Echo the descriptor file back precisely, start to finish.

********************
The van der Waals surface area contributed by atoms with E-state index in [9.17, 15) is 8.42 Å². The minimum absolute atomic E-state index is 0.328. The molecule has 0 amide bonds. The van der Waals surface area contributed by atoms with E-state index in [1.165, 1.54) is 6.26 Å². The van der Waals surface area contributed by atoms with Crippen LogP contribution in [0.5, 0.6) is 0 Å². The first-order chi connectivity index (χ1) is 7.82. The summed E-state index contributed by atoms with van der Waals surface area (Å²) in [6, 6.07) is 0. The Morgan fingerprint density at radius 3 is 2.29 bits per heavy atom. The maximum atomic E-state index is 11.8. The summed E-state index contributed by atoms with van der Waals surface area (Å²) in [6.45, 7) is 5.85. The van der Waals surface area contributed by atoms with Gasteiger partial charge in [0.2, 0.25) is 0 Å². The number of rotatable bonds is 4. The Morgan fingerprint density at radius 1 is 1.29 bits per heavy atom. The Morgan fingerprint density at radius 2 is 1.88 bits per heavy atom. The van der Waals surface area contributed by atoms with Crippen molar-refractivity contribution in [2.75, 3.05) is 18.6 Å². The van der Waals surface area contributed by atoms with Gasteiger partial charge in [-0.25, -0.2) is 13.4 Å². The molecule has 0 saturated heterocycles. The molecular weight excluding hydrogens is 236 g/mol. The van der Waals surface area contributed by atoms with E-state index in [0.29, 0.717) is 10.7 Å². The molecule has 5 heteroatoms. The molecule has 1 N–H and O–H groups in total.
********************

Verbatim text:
The van der Waals surface area contributed by atoms with E-state index in [9.17, 15) is 8.42 Å². The minimum absolute atomic E-state index is 0.328. The molecule has 0 amide bonds. The van der Waals surface area contributed by atoms with E-state index in [1.165, 1.54) is 6.26 Å². The van der Waals surface area contributed by atoms with Crippen LogP contribution in [0.5, 0.6) is 0 Å². The first-order chi connectivity index (χ1) is 7.82. The summed E-state index contributed by atoms with van der Waals surface area (Å²) in [6, 6.07) is 0. The Morgan fingerprint density at radius 3 is 2.29 bits per heavy atom. The maximum atomic E-state index is 11.8. The summed E-state index contributed by atoms with van der Waals surface area (Å²) in [6.45, 7) is 5.85. The van der Waals surface area contributed by atoms with Gasteiger partial charge in [0.2, 0.25) is 0 Å². The number of rotatable bonds is 4. The Morgan fingerprint density at radius 1 is 1.29 bits per heavy atom. The Morgan fingerprint density at radius 2 is 1.88 bits per heavy atom. The van der Waals surface area contributed by atoms with Crippen molar-refractivity contribution in [2.75, 3.05) is 18.6 Å². The van der Waals surface area contributed by atoms with Gasteiger partial charge in [-0.25, -0.2) is 13.4 Å². The molecule has 0 saturated heterocycles. The molecular weight excluding hydrogens is 236 g/mol. The van der Waals surface area contributed by atoms with E-state index in [0.29, 0.717) is 10.7 Å². The molecule has 5 heteroatoms. The molecule has 1 N–H and O–H groups in total.